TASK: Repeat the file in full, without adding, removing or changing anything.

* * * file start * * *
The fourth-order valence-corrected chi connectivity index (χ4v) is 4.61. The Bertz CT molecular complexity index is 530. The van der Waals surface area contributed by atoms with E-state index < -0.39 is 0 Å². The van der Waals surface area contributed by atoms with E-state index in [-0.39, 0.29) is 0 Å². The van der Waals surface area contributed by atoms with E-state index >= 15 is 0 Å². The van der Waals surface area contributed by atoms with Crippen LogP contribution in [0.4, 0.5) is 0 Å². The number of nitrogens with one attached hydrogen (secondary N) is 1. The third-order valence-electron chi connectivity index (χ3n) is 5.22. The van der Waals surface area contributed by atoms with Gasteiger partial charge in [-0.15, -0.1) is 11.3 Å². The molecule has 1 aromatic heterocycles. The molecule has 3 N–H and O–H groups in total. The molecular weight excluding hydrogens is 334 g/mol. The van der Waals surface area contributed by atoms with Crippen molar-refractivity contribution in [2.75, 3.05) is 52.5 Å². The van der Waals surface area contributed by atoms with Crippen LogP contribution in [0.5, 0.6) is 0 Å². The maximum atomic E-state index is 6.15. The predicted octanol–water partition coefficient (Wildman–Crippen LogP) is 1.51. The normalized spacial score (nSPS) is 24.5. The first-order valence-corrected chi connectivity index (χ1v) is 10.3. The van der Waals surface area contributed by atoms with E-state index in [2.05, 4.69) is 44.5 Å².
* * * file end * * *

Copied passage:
The fourth-order valence-corrected chi connectivity index (χ4v) is 4.61. The Bertz CT molecular complexity index is 530. The van der Waals surface area contributed by atoms with E-state index < -0.39 is 0 Å². The van der Waals surface area contributed by atoms with E-state index in [-0.39, 0.29) is 0 Å². The van der Waals surface area contributed by atoms with E-state index >= 15 is 0 Å². The van der Waals surface area contributed by atoms with Crippen LogP contribution in [0.4, 0.5) is 0 Å². The number of nitrogens with one attached hydrogen (secondary N) is 1. The third-order valence-electron chi connectivity index (χ3n) is 5.22. The van der Waals surface area contributed by atoms with Gasteiger partial charge in [-0.15, -0.1) is 11.3 Å². The molecule has 1 aromatic heterocycles. The molecule has 3 N–H and O–H groups in total. The molecular weight excluding hydrogens is 334 g/mol. The van der Waals surface area contributed by atoms with Crippen molar-refractivity contribution in [2.75, 3.05) is 52.5 Å². The van der Waals surface area contributed by atoms with Crippen LogP contribution in [0.5, 0.6) is 0 Å². The maximum atomic E-state index is 6.15. The predicted octanol–water partition coefficient (Wildman–Crippen LogP) is 1.51. The normalized spacial score (nSPS) is 24.5. The first-order valence-corrected chi connectivity index (χ1v) is 10.3. The van der Waals surface area contributed by atoms with E-state index in [2.05, 4.69) is 44.5 Å².